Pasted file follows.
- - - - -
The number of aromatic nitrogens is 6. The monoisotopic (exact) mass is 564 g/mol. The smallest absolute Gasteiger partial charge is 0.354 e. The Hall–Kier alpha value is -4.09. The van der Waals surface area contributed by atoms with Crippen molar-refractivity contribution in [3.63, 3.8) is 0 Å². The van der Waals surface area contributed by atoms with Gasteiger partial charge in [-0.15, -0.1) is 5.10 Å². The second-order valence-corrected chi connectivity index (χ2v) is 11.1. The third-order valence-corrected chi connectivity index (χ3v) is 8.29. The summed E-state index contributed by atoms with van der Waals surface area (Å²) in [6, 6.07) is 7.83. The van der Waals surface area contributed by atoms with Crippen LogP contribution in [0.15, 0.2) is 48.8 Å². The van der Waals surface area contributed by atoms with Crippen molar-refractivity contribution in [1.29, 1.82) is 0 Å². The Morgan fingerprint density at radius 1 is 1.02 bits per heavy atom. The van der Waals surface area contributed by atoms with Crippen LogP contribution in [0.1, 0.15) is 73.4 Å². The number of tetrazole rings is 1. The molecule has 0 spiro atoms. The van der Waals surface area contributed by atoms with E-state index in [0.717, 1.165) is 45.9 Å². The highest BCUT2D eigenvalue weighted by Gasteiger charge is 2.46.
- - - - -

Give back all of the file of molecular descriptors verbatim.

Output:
The number of aromatic nitrogens is 6. The monoisotopic (exact) mass is 564 g/mol. The smallest absolute Gasteiger partial charge is 0.354 e. The Hall–Kier alpha value is -4.09. The van der Waals surface area contributed by atoms with Crippen molar-refractivity contribution in [3.63, 3.8) is 0 Å². The van der Waals surface area contributed by atoms with Gasteiger partial charge in [-0.15, -0.1) is 5.10 Å². The second-order valence-corrected chi connectivity index (χ2v) is 11.1. The third-order valence-corrected chi connectivity index (χ3v) is 8.29. The summed E-state index contributed by atoms with van der Waals surface area (Å²) in [6, 6.07) is 7.83. The van der Waals surface area contributed by atoms with Crippen LogP contribution in [0.15, 0.2) is 48.8 Å². The van der Waals surface area contributed by atoms with Crippen molar-refractivity contribution in [1.29, 1.82) is 0 Å². The Morgan fingerprint density at radius 1 is 1.02 bits per heavy atom. The van der Waals surface area contributed by atoms with Crippen LogP contribution in [0.1, 0.15) is 73.4 Å². The number of tetrazole rings is 1. The molecule has 0 spiro atoms. The van der Waals surface area contributed by atoms with E-state index in [0.717, 1.165) is 45.9 Å². The highest BCUT2D eigenvalue weighted by Gasteiger charge is 2.46.